Likewise, ethics and integrity can definitely be absent from a company culture. Just ask Jeffrey Skilling.
A culture of integrity lends itself to excellence in many other areas. But it is the beginning rather than the end or the whole story. Like the North Star, integrity helps you orient yourself and illuminates the path before you. But that path is sure to have many contours, and those things are part of culture as well.
Toward A Productive Understanding Of Company Culture
If company culture is not any of those things, what is it?
It has been described prosaically as “the unwritten rules” or “the way things are done,” a set of social norms everyone participates in at all times. But if we stopped here, it would be of little use. We would find ourselves back in buzzword territory, unable to quite confirm that a phenomenon exists.
On the other hand, effective company culture happens when:
- Each individual, team, department, and division works efficiently according to its highest priorities
- Those priorities are aligned with an overall enterprise vision for reaching goals and adding value
- That vision derives from and reflects positive values which everyone understands and embraces
Vision without action is inert – that is where Key Performance Indicators (KPIs) come in.
The right KPIs provide for measurable progress and actionable feedback. Every time a leader selects a KPI that reports will be responsible for, that person is committing to an expression of values. Every KPI distinguishes priorities and clarifies what is most important, thereby moving organizational culture in one direction or the other.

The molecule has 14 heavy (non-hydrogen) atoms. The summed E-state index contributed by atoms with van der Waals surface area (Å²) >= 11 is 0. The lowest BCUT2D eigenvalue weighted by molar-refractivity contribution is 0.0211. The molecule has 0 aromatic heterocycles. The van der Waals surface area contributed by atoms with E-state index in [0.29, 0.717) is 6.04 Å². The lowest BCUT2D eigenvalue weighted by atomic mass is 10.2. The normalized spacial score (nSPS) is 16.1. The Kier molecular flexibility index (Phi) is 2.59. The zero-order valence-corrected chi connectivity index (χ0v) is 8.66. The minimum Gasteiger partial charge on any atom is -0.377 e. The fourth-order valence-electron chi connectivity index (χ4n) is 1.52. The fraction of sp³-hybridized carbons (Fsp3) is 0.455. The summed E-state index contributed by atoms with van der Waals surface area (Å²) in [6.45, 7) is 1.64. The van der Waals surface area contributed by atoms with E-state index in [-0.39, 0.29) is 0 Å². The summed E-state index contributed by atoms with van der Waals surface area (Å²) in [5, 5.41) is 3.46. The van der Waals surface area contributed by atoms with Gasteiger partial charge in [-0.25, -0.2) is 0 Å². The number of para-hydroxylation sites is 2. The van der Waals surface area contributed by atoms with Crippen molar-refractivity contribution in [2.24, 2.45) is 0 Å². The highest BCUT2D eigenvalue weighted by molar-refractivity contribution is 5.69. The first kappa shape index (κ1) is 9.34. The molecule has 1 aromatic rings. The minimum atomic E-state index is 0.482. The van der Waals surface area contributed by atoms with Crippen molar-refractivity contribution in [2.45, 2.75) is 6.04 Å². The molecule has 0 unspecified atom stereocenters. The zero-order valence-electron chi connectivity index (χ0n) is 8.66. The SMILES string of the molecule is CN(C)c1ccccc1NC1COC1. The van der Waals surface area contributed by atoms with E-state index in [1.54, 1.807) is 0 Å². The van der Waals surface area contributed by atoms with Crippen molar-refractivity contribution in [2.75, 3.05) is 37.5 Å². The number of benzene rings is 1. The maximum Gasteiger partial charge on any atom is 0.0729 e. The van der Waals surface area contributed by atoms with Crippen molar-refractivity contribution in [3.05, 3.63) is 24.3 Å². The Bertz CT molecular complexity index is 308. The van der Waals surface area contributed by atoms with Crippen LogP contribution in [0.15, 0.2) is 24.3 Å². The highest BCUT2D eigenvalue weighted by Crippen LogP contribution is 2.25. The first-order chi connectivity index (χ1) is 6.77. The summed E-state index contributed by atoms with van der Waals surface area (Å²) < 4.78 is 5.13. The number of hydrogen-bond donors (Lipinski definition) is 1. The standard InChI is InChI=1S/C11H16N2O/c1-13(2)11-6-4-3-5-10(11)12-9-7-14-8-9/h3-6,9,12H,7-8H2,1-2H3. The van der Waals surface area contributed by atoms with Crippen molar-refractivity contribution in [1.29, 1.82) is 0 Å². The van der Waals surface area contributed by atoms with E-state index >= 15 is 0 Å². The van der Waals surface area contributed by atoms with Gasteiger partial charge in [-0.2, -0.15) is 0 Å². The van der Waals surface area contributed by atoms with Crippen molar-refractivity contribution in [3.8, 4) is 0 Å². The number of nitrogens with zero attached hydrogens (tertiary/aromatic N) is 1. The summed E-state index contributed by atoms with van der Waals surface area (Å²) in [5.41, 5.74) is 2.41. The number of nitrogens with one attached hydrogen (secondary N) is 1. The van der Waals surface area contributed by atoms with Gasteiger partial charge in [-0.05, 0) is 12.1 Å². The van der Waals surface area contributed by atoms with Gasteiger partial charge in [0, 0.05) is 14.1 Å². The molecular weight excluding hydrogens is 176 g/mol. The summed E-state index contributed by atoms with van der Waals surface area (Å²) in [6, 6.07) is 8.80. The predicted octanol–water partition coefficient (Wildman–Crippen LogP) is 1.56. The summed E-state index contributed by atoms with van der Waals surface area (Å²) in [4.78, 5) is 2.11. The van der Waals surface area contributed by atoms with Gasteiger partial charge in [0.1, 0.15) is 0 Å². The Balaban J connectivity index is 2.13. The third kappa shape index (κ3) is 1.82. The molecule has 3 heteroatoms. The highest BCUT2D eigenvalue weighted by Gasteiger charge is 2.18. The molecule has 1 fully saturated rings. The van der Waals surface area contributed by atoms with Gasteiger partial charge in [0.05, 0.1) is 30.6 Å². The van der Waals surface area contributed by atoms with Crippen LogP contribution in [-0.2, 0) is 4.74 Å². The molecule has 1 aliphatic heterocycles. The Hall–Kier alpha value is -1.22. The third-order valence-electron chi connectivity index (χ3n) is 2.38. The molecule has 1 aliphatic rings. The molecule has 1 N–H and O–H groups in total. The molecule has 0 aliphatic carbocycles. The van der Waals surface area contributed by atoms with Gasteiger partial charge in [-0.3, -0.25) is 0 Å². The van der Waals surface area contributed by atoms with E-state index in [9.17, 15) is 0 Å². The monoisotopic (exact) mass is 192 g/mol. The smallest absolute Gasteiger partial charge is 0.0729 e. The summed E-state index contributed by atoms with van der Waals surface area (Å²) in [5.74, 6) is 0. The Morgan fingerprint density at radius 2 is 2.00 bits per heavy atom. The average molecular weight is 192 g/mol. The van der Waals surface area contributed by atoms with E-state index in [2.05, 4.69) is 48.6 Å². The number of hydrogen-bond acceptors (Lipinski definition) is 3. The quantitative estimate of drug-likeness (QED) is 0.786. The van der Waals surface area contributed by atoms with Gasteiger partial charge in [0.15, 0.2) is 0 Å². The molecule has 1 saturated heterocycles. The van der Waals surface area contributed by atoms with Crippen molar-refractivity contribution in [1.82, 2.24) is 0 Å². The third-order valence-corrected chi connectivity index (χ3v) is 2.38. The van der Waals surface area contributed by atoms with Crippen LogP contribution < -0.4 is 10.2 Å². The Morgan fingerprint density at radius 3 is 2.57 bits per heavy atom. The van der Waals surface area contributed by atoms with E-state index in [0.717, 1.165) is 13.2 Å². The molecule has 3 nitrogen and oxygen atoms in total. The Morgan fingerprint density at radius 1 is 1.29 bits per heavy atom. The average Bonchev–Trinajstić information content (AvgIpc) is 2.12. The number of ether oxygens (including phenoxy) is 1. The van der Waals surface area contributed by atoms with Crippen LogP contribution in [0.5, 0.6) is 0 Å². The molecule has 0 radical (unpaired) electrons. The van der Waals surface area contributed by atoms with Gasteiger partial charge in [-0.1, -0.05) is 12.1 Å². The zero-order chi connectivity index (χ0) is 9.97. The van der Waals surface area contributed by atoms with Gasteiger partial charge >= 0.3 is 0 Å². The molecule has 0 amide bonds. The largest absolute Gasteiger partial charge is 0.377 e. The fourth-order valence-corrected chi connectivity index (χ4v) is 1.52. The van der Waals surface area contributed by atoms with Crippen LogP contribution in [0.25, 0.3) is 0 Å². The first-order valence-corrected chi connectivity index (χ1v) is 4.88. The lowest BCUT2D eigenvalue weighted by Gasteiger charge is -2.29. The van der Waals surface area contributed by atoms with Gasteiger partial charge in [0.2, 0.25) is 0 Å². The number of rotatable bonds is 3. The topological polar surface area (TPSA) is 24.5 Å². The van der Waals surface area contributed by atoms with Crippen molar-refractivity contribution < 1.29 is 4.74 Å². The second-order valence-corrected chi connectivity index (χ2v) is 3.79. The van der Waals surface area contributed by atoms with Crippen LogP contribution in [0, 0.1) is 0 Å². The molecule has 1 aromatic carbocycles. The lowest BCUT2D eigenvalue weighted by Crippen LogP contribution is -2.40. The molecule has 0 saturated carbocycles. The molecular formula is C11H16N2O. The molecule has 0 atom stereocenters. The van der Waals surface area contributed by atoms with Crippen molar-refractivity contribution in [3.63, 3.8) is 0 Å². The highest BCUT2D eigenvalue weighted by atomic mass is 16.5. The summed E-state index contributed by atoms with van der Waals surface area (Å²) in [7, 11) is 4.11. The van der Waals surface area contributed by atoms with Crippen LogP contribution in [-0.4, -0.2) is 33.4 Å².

Consider this example:
In a call center environment, a new team leader emphasizes speedy call completion and measures this as the #1 KPI for team members to focus on. After a few weeks, however, it becomes clear that the fastest calls are also the most likely to result in follow-up calls. First-call resolution declines, and so does customer satisfaction.
In effect, selecting the wrong KPI created a perverse incentive: Getting a customer off the phone two minutes earlier nearly guarantees the same customer will call again later – or perhaps get frustrated and move on to a competitor. Although the wrong KPI was chosen, watching the data allowed for a quick course correction.
Equipped with this new information, the same team leader returns with instructions to prioritize attentive customer care, leading to better first-call resolution. The average call becomes longer, which may have other repercussions. But in post-call surveys, Net Promoter Score markedly increases.
The manager has effectively made a choice: Quality customer care over speed.
This choice is a distinction that influences culture – for the individual, the team, and perhaps beyond. When KPIs are selected correctly, decisions about priorities come naturally and are congruent with the overall vision. In this way, the business culture you want is continuously reinforced.
Yes, there are trade-offs: The team above will not become known for its speed. But what you want to be known for – where you can add the most value – is also a decision. It is one that should be made proactively, in the creative space always poised between values and KPIs.
At Equal Parts, we render company culture visible and measurable, making it part of your journey of continuous improvement. To learn more, contact us.